Drainage is the act of removing water from an area. It is used in farming, in households and in areas that can potentially flood as a result of rainfall. There are many different methods of drainage, each suited to a different purpose.
The earliest methods of advanced drainage systems that have been found date back to earlier than 3000BC. They were often more efficient than many drainage systems found in developing nations around the world today. They drained excess water from streets and homes, and fed the water into drains that linked with sewerage systems. For the time, this was a hugely advanced system and paved the way for the development of contemporary methods of drainage.
Drainage plays a huge role in farming, from many years ago to today. Deep drains are dug in fields to allow water to collect and prevent crops from drowning. They are important in many countries, ranging from those that receive moderate amounts of regular rainfall to dry countries that occasionally see torrential downpours. These countries may not be perceived as requiring drainage systems; in fact most money and efforts will go towards efficient irrigation systems to ensure the crops receive a well-distributed amount of water. But a single heavy storm has the potential to destroy an entire harvest, and this can be devastating to the local population. In these conditions crops are certain to suffer without an efficient method of drainage.
In countries such as the United Kingdom, the drainage systems work alongside irrigation systems to regulate the amount of water supplied to land. Many farms rely solely upon rainfall, and in many countries this is consistent and there is little requirement for any irrigation or drainage. But in countries that cannot depend on regular rainfall, irrigation systems are installed to ensure plants receive a sufficient amount of water. A single rainfall can cause an imbalance, and this is when a well-constructed drainage system comes into play and can radically improve farming conditions and counteract the effects of the weather conditions.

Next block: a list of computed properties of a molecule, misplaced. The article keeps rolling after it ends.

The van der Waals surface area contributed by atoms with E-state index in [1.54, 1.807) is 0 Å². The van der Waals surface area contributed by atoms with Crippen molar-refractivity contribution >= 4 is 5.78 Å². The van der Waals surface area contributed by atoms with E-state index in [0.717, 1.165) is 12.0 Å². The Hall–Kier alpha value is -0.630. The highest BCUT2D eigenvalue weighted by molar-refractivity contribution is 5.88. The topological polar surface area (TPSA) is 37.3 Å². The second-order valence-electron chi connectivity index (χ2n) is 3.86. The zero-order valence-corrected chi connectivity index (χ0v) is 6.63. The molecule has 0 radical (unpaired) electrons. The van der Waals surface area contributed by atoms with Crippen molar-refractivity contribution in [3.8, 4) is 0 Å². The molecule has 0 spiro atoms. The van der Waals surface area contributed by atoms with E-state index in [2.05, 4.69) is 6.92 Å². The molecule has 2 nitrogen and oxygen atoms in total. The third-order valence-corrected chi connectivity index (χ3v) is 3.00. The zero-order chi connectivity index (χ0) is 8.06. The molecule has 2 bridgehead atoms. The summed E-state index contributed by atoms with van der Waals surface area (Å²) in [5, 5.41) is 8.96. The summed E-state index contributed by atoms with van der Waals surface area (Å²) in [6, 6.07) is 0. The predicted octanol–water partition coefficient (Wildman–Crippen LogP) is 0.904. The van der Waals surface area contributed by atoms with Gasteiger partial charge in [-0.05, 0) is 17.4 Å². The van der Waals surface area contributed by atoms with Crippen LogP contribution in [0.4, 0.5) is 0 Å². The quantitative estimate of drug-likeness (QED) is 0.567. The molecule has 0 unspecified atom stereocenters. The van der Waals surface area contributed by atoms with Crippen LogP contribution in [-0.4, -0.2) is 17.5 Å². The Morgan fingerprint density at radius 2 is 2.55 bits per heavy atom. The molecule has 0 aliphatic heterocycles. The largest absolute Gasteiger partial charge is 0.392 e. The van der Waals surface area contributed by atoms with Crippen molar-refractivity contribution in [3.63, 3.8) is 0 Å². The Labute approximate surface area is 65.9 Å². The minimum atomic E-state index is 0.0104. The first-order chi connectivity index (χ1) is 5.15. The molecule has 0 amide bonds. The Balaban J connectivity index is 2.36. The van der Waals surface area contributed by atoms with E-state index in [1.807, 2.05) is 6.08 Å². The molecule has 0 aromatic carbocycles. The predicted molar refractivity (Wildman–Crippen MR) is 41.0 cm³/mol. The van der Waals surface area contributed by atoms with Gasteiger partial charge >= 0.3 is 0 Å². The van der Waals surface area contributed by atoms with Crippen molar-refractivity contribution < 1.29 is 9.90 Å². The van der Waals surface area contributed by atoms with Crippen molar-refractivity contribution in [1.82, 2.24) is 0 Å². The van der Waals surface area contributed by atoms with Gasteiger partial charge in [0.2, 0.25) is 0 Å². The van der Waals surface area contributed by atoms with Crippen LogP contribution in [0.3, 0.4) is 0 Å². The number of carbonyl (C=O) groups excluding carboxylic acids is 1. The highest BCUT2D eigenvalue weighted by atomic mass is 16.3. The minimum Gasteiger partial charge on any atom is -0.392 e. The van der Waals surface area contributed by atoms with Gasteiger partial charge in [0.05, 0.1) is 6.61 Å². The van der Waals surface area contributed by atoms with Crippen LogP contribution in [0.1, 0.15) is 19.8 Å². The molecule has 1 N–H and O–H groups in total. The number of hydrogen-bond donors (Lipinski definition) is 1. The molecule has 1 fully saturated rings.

Houses and urban environments are fitted with a variety of different drainage systems, all aiming to reduce the risk of flooding in the event of heavy rainfall. They work effectively in many countries, though some cannot cope as well as others. Many hotter countries have drainage systems in place that aren’t required often, and sometimes cannot stand up to the torrential rainstorms that can occur.